Stonehenge Burial on Display in the Museum
The story of the recent excavation of the Mycenean Age Griffin Warrior is an amazing one. As an archaeologist, I love reading about such exciting finds, and imagine what it must be like to experience such an event. It must be simply mind-blowing.
But…archaeologists need to be much more careful about their assumptions when excavating any burial. Saying the grave goods are items that belonged to this warrior is a complete and utter assumption. Imagine if his enemies buried him thus in mockery of his non-elite status. This is surely not the case here, but consider it for a moment. Assuming his status based on the presence of these incredible grave goods compounds our assumptions about the grave goods being his own. As Mike Parker Pearson said, we need to think of grave goods as gifts representing the social bond between the living and the dead. After all, who does the burying and the placing of items into a grave – the dead person, or the living human beings who remain to tidy up? And the living may have their own reasons for adding grave goods to a non-elite burial or not adding any at all to an elite burial.
As a child, one of my friends was killed when a train hit the car he was in. At his funeral, I went to the front of the church with my mother to say my goodbyes and see him for one last time. He looked very peaceful, but not real. He must have had considerable physical injuries that had been disguised. A baseball glove with a baseball inside it had been placed beside one arm and a football on the other . I don’t know if he was actually buried with them or not. If he was, would such grave goods tell future archaeologists his was an elite burial, if he alone of all the burials in that cemetery had such items in his coffin? Or that he excelled in sports (which he did)? Or that these items were symbolically placed there by his family? Or that his injuries coupled with those particular items could tell us something vital about his sex, race, class, status, and the society in which he lived? Were those even his own personal belongings, or were they brand new, purpose-bought to look nice to those intrepid enough to look at a 9 year old child in a coffin?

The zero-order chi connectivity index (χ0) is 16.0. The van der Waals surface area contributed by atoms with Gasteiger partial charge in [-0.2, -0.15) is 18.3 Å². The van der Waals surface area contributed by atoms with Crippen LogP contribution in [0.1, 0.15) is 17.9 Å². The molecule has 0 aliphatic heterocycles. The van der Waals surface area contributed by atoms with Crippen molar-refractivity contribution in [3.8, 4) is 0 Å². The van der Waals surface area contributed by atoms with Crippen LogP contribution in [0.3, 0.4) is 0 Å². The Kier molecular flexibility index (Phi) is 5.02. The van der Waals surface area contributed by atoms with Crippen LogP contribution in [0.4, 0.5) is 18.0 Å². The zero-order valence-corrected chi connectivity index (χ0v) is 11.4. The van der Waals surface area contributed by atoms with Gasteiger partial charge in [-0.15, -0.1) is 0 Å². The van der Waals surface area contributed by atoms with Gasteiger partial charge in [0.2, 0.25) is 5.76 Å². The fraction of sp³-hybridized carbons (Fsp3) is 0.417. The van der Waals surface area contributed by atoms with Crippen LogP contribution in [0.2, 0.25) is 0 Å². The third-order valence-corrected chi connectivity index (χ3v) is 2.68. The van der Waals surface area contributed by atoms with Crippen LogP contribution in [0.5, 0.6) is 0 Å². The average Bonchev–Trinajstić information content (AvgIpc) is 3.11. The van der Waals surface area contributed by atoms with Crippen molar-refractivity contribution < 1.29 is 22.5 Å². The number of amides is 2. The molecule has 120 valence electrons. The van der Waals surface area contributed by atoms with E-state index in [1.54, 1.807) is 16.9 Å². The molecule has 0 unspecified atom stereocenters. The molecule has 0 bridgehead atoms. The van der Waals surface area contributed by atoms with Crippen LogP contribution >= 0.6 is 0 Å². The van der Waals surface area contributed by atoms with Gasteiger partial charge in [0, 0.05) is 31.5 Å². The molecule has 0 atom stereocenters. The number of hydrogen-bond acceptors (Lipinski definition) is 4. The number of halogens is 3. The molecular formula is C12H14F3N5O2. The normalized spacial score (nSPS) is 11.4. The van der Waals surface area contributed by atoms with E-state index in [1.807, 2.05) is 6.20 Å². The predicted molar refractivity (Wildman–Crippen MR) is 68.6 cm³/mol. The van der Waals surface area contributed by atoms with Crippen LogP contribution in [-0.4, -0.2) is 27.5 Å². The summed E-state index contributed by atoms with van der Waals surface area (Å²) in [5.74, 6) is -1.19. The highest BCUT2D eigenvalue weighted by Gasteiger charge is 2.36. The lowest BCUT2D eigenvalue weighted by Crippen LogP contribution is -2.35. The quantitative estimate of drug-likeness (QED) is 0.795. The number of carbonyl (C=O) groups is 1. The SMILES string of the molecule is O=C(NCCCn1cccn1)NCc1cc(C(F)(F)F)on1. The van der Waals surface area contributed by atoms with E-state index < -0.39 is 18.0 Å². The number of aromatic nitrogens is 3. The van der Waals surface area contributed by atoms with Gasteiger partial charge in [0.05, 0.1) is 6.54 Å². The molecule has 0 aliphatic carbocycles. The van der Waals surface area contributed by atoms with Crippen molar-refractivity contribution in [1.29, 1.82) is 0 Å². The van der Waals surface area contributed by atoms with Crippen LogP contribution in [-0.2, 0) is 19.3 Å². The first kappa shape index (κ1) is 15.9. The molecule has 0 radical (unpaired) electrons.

For instance, my paternal grandmother made her own simple dresses all her life. She was a farmer’s daughter and a farmer’s wife and a seamstress. But when she passed away, one of my aunt’s insisted she be buried in a brand new expensive light blue dress that resembled nothing she ever wore in her entire life. I have always cringed at what she would have said about that dress. But she had no voice in that matter. The living speak for the dead.
My point is that we just don’t know enough about most previous societies to assume we know much of anything, and should remain skeptical and alert to interpretations based on these sorts of assumptions based on theories developed by the rather arrogant New Archaeologists of the 1960s. The Romans had it correct: caveat emptor. Let the buyer beware. And the excavator and interpreter, too.